Raymie Nightingale by Kate Dicamillo – Book Review

Raymie Nightingale by Kate Dicamillo – Book Review

Raymie Nightingale by Kate DiCamillo

Raymie Nightingale

Author – Kate Dicamillo
Publisher – Walker Books
Pages – 272
Release Date – 12th April 2016
ISBN – 978-1406363135
Format – ebook, paperback, hardcover, audio
Reviewer – Stacey
I received a free copy of this book
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synopsis of a witch Raymie Nightingale

Raymie Clarke has come to realize that everything, absolutely everything, depends on her. And she has a plan. If Raymie can win the Little Miss Central Florida Tire competition, then her father – who has run away with a dental hygienist – will see Raymie’s picture in the paper and (maybe) come home.

To win, not only does Raymie have to do good deeds and learn how to twirl a baton, but she has to compete with the wispy, frequently fainting Louisiana Elefante with her show-business background and the fiery, stubborn Beverly Tapinski, who’s determined to sabotage the contest.

But as the competition approaches, loneliness, loss and unanswerable questions draw the three girls into an unlikely friendship – and challenge them to come to each other’s rescue in unexpected ways.

Review of a witch

June 1975 was a period in Raymie Clark’s life she would never forget. This was the year her father ran away with dental hygienist Lee Ann Dickerson, and the year she made two friends for life.

Raymie had come up with a plan to bring her father back home. She would enter the ‘Little Miss Central Florida Tire’ competition, as a baton twirler. She would win the competition and get her picture in the paper. Her father would see her and declare “I must return home immediately. Everything has changed. My daughter is famous now”. Then her family would be back together again.

There was one tiny problem with her plan. She didn’t know how to twirl a baton. So she went to Ida Nee’s baton twirling class, where she met her two new best friends, ‘swampy lungs’ the ever-fainting Louisiana Elefante, the daughter of the famous ‘Flying Elephante’s’ and tough-cookie Beverley Tapinski, who didn’t want to win the competition, she wanted to sabotage it.

Raymie Nightingale is a beautiful story of loss, hurt, betrayal, love, fun and ever-lasting friendship. Kate DiCamillo has written some peculiar, yet outstanding characters into her book. From Mrs Borkowski, with her ever-wise words that she gives Raymie, in exchange for having her toenails cut, along with some sweets, to Mrs Sylvester, her father’s secretary, who Raymie rings up often just for reassurance, and her large jar of popcorn she has on her desk.

The three girls together, or the ‘Three Ranchero’s’ as Louisiana called them, were inseparable from day one. They were each complex, and you wouldn’t have thought three uniquely different girls would bond like they did.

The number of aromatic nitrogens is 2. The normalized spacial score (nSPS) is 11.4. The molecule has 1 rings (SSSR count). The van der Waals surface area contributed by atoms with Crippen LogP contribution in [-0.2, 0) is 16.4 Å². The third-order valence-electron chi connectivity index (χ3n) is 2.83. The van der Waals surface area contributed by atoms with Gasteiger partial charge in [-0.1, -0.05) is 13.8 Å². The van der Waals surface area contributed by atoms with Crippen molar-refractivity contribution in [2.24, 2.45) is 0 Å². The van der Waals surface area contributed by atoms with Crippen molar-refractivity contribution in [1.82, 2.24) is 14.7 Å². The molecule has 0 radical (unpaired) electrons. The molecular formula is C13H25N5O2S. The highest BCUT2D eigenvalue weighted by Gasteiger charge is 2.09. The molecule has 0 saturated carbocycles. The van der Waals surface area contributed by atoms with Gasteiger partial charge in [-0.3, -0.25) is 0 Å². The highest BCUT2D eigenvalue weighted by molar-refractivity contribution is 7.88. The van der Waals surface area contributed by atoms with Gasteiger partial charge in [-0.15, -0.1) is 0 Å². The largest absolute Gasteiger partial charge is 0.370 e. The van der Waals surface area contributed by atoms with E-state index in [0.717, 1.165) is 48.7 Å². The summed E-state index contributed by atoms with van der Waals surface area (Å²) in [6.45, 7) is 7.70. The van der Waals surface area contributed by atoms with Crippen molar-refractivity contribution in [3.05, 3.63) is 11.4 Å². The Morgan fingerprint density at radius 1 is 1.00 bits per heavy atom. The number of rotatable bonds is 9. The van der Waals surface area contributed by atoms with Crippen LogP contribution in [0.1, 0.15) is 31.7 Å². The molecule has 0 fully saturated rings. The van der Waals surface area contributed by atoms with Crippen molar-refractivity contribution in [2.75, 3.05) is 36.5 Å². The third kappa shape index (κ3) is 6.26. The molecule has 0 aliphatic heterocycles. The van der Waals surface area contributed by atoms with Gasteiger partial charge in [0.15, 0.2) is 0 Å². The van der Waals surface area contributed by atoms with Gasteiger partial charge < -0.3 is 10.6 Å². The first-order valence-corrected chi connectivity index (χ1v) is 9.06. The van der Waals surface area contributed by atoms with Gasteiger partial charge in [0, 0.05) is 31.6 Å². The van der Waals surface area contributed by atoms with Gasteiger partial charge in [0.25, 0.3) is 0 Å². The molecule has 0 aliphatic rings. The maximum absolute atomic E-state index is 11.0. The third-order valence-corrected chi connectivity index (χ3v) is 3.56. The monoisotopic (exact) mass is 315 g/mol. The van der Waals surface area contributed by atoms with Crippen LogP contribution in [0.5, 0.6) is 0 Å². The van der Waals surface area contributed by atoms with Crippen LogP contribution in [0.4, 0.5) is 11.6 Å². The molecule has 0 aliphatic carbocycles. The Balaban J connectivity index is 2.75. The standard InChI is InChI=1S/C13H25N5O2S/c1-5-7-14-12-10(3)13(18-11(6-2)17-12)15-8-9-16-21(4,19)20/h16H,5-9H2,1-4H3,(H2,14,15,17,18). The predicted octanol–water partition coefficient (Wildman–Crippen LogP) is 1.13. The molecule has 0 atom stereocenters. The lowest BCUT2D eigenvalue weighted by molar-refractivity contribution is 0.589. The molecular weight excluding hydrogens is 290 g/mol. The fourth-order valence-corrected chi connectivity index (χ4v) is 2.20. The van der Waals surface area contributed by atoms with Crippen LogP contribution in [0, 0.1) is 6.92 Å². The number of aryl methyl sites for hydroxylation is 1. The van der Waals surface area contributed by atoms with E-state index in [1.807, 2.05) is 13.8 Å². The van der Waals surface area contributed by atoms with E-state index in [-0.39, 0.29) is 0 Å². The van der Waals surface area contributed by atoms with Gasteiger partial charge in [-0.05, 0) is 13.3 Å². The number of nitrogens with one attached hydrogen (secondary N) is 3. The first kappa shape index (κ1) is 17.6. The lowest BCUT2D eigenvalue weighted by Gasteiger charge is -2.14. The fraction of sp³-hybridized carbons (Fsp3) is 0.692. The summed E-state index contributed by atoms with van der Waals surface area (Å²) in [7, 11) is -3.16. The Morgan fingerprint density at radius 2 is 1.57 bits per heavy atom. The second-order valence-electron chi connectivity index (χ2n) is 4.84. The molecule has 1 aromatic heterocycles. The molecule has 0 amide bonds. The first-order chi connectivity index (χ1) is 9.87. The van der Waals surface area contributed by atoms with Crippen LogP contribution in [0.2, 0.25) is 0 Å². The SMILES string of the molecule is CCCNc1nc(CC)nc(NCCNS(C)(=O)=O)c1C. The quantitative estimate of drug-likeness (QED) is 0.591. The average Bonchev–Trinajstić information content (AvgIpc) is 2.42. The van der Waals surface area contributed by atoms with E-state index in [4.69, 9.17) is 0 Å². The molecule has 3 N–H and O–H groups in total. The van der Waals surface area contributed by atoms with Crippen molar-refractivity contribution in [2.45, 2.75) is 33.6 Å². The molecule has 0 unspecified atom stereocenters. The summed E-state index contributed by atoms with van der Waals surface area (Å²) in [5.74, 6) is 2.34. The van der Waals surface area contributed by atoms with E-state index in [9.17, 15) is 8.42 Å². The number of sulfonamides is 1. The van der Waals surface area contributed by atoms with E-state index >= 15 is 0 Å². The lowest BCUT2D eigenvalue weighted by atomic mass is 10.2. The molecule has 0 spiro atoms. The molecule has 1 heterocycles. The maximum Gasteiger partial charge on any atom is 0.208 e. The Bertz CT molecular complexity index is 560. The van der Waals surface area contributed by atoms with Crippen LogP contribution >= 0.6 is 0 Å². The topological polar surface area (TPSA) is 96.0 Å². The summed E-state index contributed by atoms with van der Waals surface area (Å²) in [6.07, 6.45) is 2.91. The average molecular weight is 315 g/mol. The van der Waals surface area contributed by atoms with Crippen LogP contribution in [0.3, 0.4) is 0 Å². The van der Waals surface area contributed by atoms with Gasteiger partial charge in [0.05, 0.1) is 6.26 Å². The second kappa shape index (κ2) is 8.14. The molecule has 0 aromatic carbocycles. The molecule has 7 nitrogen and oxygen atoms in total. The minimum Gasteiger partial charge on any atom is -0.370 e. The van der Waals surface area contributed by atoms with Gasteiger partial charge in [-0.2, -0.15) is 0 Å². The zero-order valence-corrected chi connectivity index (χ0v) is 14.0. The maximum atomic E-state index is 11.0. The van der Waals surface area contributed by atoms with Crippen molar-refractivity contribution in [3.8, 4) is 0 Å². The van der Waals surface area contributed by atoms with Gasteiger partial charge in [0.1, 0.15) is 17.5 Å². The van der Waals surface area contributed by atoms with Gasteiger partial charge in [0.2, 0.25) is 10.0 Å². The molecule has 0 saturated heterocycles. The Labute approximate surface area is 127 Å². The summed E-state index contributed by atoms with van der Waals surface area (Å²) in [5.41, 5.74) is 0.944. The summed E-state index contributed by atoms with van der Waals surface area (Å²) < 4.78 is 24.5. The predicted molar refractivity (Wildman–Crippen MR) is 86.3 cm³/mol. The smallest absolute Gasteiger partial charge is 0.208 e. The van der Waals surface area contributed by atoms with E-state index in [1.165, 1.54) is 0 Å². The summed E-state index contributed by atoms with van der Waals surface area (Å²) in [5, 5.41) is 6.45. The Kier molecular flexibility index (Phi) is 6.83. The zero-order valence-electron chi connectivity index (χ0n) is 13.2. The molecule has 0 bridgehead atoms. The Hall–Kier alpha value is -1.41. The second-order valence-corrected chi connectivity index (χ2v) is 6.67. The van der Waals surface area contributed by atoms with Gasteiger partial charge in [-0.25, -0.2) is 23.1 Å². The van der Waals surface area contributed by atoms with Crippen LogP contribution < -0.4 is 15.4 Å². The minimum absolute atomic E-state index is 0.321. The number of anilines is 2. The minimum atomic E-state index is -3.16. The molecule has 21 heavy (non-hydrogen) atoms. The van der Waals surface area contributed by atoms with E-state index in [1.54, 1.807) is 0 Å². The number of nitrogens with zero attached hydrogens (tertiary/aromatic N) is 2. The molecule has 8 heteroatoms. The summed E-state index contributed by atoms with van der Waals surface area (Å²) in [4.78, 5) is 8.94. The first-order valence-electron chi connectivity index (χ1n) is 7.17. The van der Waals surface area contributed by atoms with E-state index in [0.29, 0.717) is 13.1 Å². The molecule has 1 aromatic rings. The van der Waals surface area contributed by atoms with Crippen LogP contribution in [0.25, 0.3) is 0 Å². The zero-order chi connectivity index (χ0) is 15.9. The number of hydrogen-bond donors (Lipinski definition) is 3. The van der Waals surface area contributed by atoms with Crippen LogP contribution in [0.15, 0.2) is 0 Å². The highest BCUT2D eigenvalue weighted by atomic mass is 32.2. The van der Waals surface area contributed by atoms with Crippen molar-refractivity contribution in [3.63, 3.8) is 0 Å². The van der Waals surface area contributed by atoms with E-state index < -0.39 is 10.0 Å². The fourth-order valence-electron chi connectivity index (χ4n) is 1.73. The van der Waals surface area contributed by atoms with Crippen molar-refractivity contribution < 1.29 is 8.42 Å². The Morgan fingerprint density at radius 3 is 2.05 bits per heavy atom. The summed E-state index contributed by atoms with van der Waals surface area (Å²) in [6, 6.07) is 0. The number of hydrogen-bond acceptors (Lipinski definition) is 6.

Louisiana lived with her eccentric grandmother, in a house with no furniture. She reminded me a lot of Luna Lovegood from the Harry Potter books, as she lived in her own little bubble. She wore bunny clips in her hair and according to her, she was ‘filled up with feathers and regrets. And fears. Lots of fears.’

Beverley Tapinkski was a force to be reckoned with. She carried a knife, a knife she was going to use to sabotage the contest. Her father was a policeman and she was learning how to pick a lock. She was also very, very secretive.

Raymie was a problem solver, well she liked to think of herself as one. She often flexed her toes to isolate her objectives and clear her mind, just like her lifesaving coach had taught her. She was also a lonely young girl until she met her new friends and her heart swelled up.

The three girls need one another to try to bring some normality to their lives, and this is the reason I feel that they get on so well. They each have lots of personal problems, yet when they are together, their problems melt away and they can enjoy themselves.

Raymie Nightingale is full of well-placed phrases that show the author’s philosophical nature, and put the lives of the characters fully on show for us to completely understand and connect with.

Such a perfect, easy-going book that has the reader submerged into the lives of three young girls, and the summer of 1975.

Book reviewed by Stacey


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About the author of a witch

Kate Dicamillo

I was born in Philadelphia, Pennsylvania, raised in Clermont, Florida, and currently live in Minneapolis, Minnesota. I write for both children and adults and I like to think of myself as a storyteller.

Here are a few more facts about me: I am short. And loud. I hate to cook and love to eat. I am single and childless, but I have lots of friends and I am an aunt to three lovely children (Luke, Roxanne, and Max) and one not so lovely dog (Henry).

I think of myself as an enormously lucky person: I get to tell stories for a living.

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